Plymouth's redesigned intermediates wore a Coke bottle profile and bulging bodysides for 1968.

©2007 Publications International, Ltd.

It's amazing what steady cultivating can do. In 1962, Plymouth's crop of downsized "standard" cars was like unwanted surplus. Yet with a few interim changes, their descendants of six years -- the 1968-1969 Plymouth Sport Satellite and GTX -- later sold more than a quarter-million copies.

Progressively nicer styling helped, but a more important factor was the 1965 return of a true full-size Plymouth, the 119-inch-wheelbase Fury. This allowed the existing 116-inch models (wagons: 117) to compete exclusively in the mid-size field, which they successfully did as workaday Belvedere I and II models and a bucket-seat twosome called Satellite.

For 1966, Plymouth lit every street racer's fire by making the famed 426-cid Hemi V-8 a regular production option for its mid-size cars, thus increasing their dominance of the nation's quarter-mile action.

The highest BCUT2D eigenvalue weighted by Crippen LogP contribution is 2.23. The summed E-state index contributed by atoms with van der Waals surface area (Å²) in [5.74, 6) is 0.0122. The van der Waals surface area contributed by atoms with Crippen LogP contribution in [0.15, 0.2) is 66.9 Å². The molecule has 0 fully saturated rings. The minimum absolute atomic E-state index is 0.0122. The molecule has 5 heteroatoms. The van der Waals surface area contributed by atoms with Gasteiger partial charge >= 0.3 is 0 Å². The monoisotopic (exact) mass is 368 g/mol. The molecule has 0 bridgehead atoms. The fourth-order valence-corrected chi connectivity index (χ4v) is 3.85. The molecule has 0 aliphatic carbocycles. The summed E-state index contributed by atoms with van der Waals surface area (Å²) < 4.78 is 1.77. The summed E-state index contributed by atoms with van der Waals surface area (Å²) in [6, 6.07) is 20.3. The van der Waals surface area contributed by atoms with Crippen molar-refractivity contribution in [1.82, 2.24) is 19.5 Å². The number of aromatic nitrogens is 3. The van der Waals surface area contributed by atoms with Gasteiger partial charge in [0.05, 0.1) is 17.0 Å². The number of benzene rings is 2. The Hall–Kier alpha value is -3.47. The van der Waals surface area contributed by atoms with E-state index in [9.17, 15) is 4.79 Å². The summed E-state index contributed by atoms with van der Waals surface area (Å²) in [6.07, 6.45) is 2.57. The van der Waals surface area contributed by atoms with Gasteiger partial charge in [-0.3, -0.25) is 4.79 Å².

The following year, this iron fist was wrapped in a velvet glove called Belvedere GTX, a lush buckets-and-console convertible and hardtop coupe packing a standard 375-horsepower wedgehead 440. All that remained was to fix styling that was looking literally and figuratively square against the latest from GM and Ford.

Chrysler did just that for 1968 with a fully redesigned B-body for Belvedere/ Satellite/GTX and Dodge's Coronet/Charger. Plymouth greatly expanded offerings into what it called "The Mid-Size 5."

A stripped Belvedere pillared coupe, four-door sedan, and wagon started things off, then repeated with a two-door hardtop and convertible as a "family" Satellite series (replacing Belvedere II).

Next up were a new Sport Satellite convertible, hardtop coupe, and four-door wagon with still-better trim, though not necessarily the best performance. That was reserved for the potent GTX duo and a new no-frills muscle coupe, the whimsically named Road Runner, which is a story in itself.

All 1968 Plymouth intermediates wore smoother, more rounded styling with modestly humped rear fenders, simple grilles, subtle bodyside creases, more radically tucked rockers, and broad rear decks with wedgy taillamps.

Unfortunately, even this slicker B-body proved to be less aerodynamic than the new ultra-smooth 1968 Ford Torino/Mercury Cyclone fastbacks, which ran faster around stock-car supertracks and into the Winner's Circle more often. But MoPar still ruled the drags, with the likes of Ronnie Sox and Buddy Martin adding to Chrysler's vast collection of Super Stock trophies.

Find engine details and more on the 1968-1969 Plymouth Sport Satellite and GTX on the next page.

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